Rabbi Michael Beals in a pro-Biden campaign ad from the Jewish Democratic Council of America. (Screenshot/YouTube)
Rabbi Michael Beals in a pro-Biden campaign ad from the Jewish Democratic Council of America. (Screenshot/YouTube)

Meet the man Joe Biden calls ‘my rabbi’

Many friends and associates of former Vice President Joe Biden are shared video testimonials about him on Aug. 20, the final day of the Democratic National Convention. Among them was Rabbi Michael Beals of Congregation Beth Shalom, a Conservative synagogue in Wilmington, Delaware, Biden’s hometown.

Lots of Delawareans have stories about how they met their longtime senator, but Beals’ is unique: He met him at a shiva call.

The Forward spoke to Beals in March for an article about Biden’s long history with the local and national Jewish community. Beals recounted his memories meeting Biden at the shiva — which he later also shared as part of a campaign ad for the Jewish Democratic Council of America.

In 2006, Beals presided over a shiva for an elderly woman named Sylvia Greenhouse, held in the basement laundry room of an apartment building. To his surprise, among the guests was Biden, then the state’s senior senator. Biden explained to Beals that Greenhouse had given him $18 — a number that in Judaism symbolizes life — during his first run for Senate in 1972, and in every subsequent race, so Biden was there to pay his respects.

“And nobody was covering it, nobody from the press, there wasn’t an assistant,” Beals told the Forward. “It’s just who he is.”

Beals called Biden a “mensch,” a good person, and contrasted him with President Trump and with former New York City Mayor Mike Bloomberg, who was then still in the race.

“He is so comfortable around Jewish people,” Beals said. “The type of Jewish people he’s comfortable with is the type of Jewish people I’d be comfortable with. Trump and Bloomberg are comfortable around Jewish people, but the type of people they would hang out with wouldn’t acknowledge that I’m Jewish, or are so wealthy that they’d think I’m inconsequential. For those of us who are not very wealthy, or not too far to the right or the left, Joe appeals to us. And the fact that he sometimes stumbles, it doesn’t show a lack of intelligence, it shows he’s human.”

Biden has also showed affection for Beals. While serving as Vice President, he frequently invited the rabbi and his wife to the annual White House Hanukkah party.

In early 2019, when Biden was grappling with the rocky prelude to his initially-struggling primary campaign, Beals wrote a letter to the former veep, urging him to keep going. To his surprise, Biden wrote back, with a handwritten letter that began, “You are my rabbi and my friend.”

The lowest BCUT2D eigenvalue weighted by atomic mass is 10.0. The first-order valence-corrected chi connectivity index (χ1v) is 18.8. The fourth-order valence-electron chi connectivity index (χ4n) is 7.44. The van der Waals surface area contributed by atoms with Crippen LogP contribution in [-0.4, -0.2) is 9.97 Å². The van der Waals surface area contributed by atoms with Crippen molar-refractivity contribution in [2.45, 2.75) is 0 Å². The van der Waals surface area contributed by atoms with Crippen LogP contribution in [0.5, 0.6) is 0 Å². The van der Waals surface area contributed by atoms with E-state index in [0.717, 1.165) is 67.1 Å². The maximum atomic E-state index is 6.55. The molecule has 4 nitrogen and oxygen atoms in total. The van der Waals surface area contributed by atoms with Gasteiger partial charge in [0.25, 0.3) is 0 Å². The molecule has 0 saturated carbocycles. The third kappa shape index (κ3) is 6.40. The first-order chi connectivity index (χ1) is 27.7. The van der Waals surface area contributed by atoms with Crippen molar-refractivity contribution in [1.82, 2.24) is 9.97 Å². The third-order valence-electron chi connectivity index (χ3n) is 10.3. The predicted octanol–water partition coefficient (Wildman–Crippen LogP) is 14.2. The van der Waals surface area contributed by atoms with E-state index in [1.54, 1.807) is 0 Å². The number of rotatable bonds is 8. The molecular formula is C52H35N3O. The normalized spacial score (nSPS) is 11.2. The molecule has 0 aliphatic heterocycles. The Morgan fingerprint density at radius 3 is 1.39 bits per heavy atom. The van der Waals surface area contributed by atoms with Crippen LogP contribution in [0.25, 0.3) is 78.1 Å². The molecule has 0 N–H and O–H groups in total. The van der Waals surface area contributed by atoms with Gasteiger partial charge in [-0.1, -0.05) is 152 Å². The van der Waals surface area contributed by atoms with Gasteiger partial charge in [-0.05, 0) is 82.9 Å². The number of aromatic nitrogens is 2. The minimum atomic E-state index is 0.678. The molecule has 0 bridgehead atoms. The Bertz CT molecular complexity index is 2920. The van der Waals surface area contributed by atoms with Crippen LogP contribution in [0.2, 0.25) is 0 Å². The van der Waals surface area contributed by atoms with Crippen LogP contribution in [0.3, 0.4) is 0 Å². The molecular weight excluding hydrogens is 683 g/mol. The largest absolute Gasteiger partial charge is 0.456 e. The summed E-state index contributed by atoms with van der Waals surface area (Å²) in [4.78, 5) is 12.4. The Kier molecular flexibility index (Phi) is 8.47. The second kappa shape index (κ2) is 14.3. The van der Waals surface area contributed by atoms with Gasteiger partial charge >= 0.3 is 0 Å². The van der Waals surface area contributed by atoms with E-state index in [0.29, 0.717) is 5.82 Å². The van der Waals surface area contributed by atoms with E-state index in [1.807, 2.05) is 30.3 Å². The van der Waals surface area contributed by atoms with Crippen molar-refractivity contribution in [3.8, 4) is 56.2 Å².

“Looking back on my time in public office I can say without fear of contradiction – the Jewish community in Delaware and around the nation has not only been the source of undying support, but the source of my public education,” the letter continued. “I’ve had the great honor to meet and be mentored by so many remarkable women and men, from Golda [Meir] to Elie [Wiesel.] I am indebted to you and to the community in so many ways. You are familiar with the Talmudic saying, ‘What comes from the heart enters the heart.’ Your sentiments entered my heart. Keep the faith!”

Biden also referred to Beals as “my rabbi” when the candidate convened faith leaders at a Wilmington church in the aftermath of the killing of George Floyd.

Beals, who is married with two children, has served at Beth Shalom since 2004. In addition to his ordination at the Jewish Theological Seminary, he has a master’s in international relations from American University and a masters in Hebrew letters from American Jewish University (then known as the University of Judaism). He has also received the Raoul Wallenberg Fellowship from the Hebrew University of Jerusalem.

Several recent presidents have had close relationships with rabbis. Barack Obama received crucial support early in his political career from Rabbi Arnold Jacob Wolf of Chicago; Rabbi Menachem Genack, the CEO of the Orthodox Union’s kosher division, frequently met with Bill Clinton and shared a 20-year correspondence that Genack later published in a book; and Rabbi Baruch Korff was a confidante and forceful defender of Richard Nixon.

This article originally appeared in the Forward and is reprinted with permission.

Aiden Pink
Aiden Pink

Aiden Pink is the Deputy News Editor for the Forward. Contact him at [email protected] or on Twitter @aidenpink .